Holly: January 2012 Archives
My first go at this one was done in a zebra minky. (I know, I know, my tastes are a little predictable!) In hindsight, minky isn't the optimal choice for this one. It's soft as can be, which is why I can't resist its siren song, but it doesn't have the ideal drape for this vest. A fur or knit with more weight, drape or cling would be fab -- that's probably why those are the fabric suggestions on the pattern!
I like the zebra version better with a belt, but if you're going the belt route, you might want to move the pocket placement down from the suggested spot or forgo them altogether. (Mine are sitting a little crooked on purpose -- I wanted to play with different levels to see which I preferred. Lower is better for me.)
I decided to make a second version out of a charcoal fleece, and I have to say, this is a seriously cozy garment, and is super cute with a belt. I am going to keep it at my desk at work for those days when the office is cold, because it will layer over almost anything I might wear.
As with many Hot Patterns downloads before it, the Baby It's Cold Outside vest gets high versatility ratings. Make it out of a floaty, light fabric and add a ribbon tie for a perfect poolside wrap. Elongate the hem and the sleeves, make a simple belt, and it's an easy light robe. Because the cut is so uncomplicated, this would be a great project to add embellishment to for a one-of-a-kind look -- I keep thinking of a repeating embroidered motif down the front edge. Print this one out and keep it handy, because you can use it again and again!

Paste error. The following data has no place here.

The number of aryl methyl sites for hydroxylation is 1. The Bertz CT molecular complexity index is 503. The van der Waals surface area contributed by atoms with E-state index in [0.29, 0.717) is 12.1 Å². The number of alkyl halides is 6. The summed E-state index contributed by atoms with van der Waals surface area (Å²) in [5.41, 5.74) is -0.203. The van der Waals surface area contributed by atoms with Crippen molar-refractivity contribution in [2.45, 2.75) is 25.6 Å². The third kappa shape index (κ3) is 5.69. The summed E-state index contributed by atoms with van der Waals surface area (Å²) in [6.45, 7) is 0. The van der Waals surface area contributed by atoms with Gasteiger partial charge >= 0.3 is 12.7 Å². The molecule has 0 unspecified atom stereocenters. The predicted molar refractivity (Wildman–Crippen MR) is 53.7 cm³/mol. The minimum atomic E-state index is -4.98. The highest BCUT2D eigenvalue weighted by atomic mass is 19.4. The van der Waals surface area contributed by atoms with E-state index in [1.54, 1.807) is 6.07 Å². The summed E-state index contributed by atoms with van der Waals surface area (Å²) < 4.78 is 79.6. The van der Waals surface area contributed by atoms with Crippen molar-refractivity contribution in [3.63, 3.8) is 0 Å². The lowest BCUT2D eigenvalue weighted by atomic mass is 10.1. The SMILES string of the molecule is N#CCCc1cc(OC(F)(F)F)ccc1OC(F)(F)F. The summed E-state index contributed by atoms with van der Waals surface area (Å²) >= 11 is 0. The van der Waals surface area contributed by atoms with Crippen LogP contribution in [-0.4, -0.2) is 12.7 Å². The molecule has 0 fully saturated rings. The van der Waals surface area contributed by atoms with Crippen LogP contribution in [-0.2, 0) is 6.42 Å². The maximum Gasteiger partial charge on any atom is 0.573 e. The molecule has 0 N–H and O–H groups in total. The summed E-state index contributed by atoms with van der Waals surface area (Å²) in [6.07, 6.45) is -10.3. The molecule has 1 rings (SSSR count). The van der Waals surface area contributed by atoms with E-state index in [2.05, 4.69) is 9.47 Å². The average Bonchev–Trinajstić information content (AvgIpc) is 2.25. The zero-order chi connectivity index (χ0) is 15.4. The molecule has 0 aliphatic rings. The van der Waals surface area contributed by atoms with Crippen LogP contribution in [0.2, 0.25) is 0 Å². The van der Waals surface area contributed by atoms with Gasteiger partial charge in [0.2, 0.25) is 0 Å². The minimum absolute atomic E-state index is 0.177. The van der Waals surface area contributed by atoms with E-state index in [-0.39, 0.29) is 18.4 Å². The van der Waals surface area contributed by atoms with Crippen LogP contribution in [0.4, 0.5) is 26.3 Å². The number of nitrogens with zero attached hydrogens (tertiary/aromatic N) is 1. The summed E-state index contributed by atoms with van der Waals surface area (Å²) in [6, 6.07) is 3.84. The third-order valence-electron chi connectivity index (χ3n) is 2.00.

When winter's crazy weather gets you down, what do you do? Hibernate? Zone out on the couch? This winter, to overcome the cold-weather doldrums, I am making ridiculous hats that keep me warm AND make me smile. I like to run in my hats, so I make skull-cap style fleece headgear that I then add ears and other details to. This ensures a snug fit that stays put when I'm in motion. Here's the how-to:
First, you need a salad plate to make your pattern. Mine is 8" in diameter. I trace half of the plate, ending at the widest part of the circle.
Then, extend the line from the semi-circle down 2" on either side from the widest point, and connect the two resulting dots. This is the pattern for the sides of your hat. Cut two so the fabric stretches along the straight bottom edge.
You'll also need to cut a strip 5" wide by 15.75" long, so the fabric stretches across the 5" width.
The assembly is quick! Just use the long strip to join the two curved side pieces together with a 1/2" seam allowance. Try it on to check for any needed adjustments and to see how deep you want your hem. I just use a simple fold-up hem, and stretch the fleece very slightly while I sew to give it a little stretch.
You now a basic skull cap.
If you're not into whimsical animal hats, you can call it done. (I have about a dozen of these plain hats rolling around my house, for the record.) But come on! You want animal fun!
I like to just start cutting animal ears freehand,